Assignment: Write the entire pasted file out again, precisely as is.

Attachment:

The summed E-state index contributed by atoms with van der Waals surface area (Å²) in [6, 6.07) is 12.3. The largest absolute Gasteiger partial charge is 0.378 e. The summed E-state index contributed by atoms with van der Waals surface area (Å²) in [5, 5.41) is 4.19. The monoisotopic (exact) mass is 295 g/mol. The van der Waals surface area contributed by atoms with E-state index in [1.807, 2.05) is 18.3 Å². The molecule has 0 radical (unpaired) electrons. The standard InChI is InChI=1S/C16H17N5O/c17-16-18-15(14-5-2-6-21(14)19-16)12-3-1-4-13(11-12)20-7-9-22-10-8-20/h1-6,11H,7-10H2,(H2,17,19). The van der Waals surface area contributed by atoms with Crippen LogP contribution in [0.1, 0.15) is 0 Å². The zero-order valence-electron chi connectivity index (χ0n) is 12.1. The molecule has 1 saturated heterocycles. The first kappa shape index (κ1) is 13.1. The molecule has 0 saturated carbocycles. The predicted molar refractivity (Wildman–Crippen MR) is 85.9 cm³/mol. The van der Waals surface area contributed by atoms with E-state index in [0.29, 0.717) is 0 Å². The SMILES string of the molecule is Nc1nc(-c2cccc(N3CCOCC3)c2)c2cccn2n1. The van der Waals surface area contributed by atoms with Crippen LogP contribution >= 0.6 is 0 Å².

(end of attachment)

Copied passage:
The summed E-state index contributed by atoms with van der Waals surface area (Å²) in [6, 6.07) is 12.3. The largest absolute Gasteiger partial charge is 0.378 e. The summed E-state index contributed by atoms with van der Waals surface area (Å²) in [5, 5.41) is 4.19. The monoisotopic (exact) mass is 295 g/mol. The van der Waals surface area contributed by atoms with E-state index in [1.807, 2.05) is 18.3 Å². The molecule has 0 radical (unpaired) electrons. The standard InChI is InChI=1S/C16H17N5O/c17-16-18-15(14-5-2-6-21(14)19-16)12-3-1-4-13(11-12)20-7-9-22-10-8-20/h1-6,11H,7-10H2,(H2,17,19). The van der Waals surface area contributed by atoms with Crippen LogP contribution in [0.1, 0.15) is 0 Å². The zero-order valence-electron chi connectivity index (χ0n) is 12.1. The molecule has 1 saturated heterocycles. The first kappa shape index (κ1) is 13.1. The molecule has 0 saturated carbocycles. The predicted molar refractivity (Wildman–Crippen MR) is 85.9 cm³/mol. The van der Waals surface area contributed by atoms with E-state index in [0.29, 0.717) is 0 Å². The SMILES string of the molecule is Nc1nc(-c2cccc(N3CCOCC3)c2)c2cccn2n1. The van der Waals surface area contributed by atoms with Crippen LogP contribution >= 0.6 is 0 Å².